Citation Edit

Synercom Technology, Inc. v. University Computing Co., 462 F. Supp. 1003, 199 U.S.P.Q. (BNA) 537 (N.D. Tex. 1978) (full-text).

Trial Court Proceedings Edit

The issue before the court was whether plaintiff's sequencing of data input formats for a statistical analysis program could be protected by copyright. The court rejected the plaintiff's position and held that the sequence and ordering of data input was unprotected idea; in dicta, the Court stated that a further ground for finding no copyright protection was that the plaintiff's input formats were "blank forms" whose idea had merged into its expression.[1]

The court analogized the sequence and ordering of the plaintiff's forms to the familiar "H" clutch pattern used in stick shift automobiles. The court reasoned that another automobile maker would be free to create another car using the same "pattern," and that to allow such copying would be "socially desirable" because "admittedly there are many more possible choices of computer formats, but this does not detract from the force of the analogy."[2]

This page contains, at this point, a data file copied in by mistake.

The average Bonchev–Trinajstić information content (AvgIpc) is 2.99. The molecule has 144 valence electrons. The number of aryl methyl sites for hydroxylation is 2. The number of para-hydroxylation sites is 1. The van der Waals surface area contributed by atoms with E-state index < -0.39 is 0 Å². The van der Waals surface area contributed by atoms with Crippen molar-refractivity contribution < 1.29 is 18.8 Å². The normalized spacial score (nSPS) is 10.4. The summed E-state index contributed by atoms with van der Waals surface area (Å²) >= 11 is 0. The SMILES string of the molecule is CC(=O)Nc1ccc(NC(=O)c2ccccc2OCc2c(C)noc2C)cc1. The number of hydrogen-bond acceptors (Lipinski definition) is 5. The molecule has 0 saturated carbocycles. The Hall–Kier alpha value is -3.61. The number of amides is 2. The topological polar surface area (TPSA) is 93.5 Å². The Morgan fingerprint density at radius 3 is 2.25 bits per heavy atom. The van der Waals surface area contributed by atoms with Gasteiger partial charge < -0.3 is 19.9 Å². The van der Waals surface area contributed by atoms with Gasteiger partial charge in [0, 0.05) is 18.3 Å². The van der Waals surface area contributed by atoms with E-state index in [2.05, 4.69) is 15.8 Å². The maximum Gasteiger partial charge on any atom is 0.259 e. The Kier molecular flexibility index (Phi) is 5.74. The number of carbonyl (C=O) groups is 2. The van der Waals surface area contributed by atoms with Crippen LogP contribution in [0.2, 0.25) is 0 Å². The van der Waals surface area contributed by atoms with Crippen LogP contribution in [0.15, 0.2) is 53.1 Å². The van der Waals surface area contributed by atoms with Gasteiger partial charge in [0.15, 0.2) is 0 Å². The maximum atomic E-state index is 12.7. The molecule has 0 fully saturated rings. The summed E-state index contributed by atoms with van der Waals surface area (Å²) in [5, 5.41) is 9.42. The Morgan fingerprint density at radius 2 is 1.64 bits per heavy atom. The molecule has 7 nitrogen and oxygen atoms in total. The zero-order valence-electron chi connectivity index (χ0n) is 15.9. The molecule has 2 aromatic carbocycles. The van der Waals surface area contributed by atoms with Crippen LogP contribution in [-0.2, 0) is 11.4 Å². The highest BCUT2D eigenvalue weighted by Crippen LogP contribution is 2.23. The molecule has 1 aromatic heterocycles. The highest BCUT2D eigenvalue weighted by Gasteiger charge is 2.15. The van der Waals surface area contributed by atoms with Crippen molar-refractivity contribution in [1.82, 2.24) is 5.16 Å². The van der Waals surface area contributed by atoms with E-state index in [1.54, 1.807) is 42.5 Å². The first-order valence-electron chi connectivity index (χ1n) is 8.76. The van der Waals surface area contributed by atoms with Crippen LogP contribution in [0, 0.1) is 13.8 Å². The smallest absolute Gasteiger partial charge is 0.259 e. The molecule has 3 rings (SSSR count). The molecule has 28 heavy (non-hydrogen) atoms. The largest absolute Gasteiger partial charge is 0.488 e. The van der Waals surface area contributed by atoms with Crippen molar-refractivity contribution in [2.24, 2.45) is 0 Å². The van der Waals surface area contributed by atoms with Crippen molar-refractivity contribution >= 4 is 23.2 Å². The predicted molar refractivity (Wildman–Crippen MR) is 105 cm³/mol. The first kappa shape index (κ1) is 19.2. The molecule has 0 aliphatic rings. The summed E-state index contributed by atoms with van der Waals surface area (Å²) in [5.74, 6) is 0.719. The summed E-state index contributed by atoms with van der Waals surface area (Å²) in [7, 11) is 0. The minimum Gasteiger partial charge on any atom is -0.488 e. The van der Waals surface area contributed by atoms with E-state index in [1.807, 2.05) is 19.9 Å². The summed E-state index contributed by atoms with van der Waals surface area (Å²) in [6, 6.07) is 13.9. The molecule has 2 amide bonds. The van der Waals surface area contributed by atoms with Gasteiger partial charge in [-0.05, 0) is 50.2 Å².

For the court it was enough that the input formats represented a barrier to third parties who wished to be able to have their programs also use data which had already been formatted for the plaintiff's program; accordingly, the court gave priority to compatibility and competition.

References Edit

  1. 462 F. Supp. at 1013-14.
  2. Id.

Ad blocker interference detected!

Wikia is a free-to-use site that makes money from advertising. We have a modified experience for viewers using ad blockers

Wikia is not accessible if you’ve made further modifications. Remove the custom ad blocker rule(s) and the page will load as expected.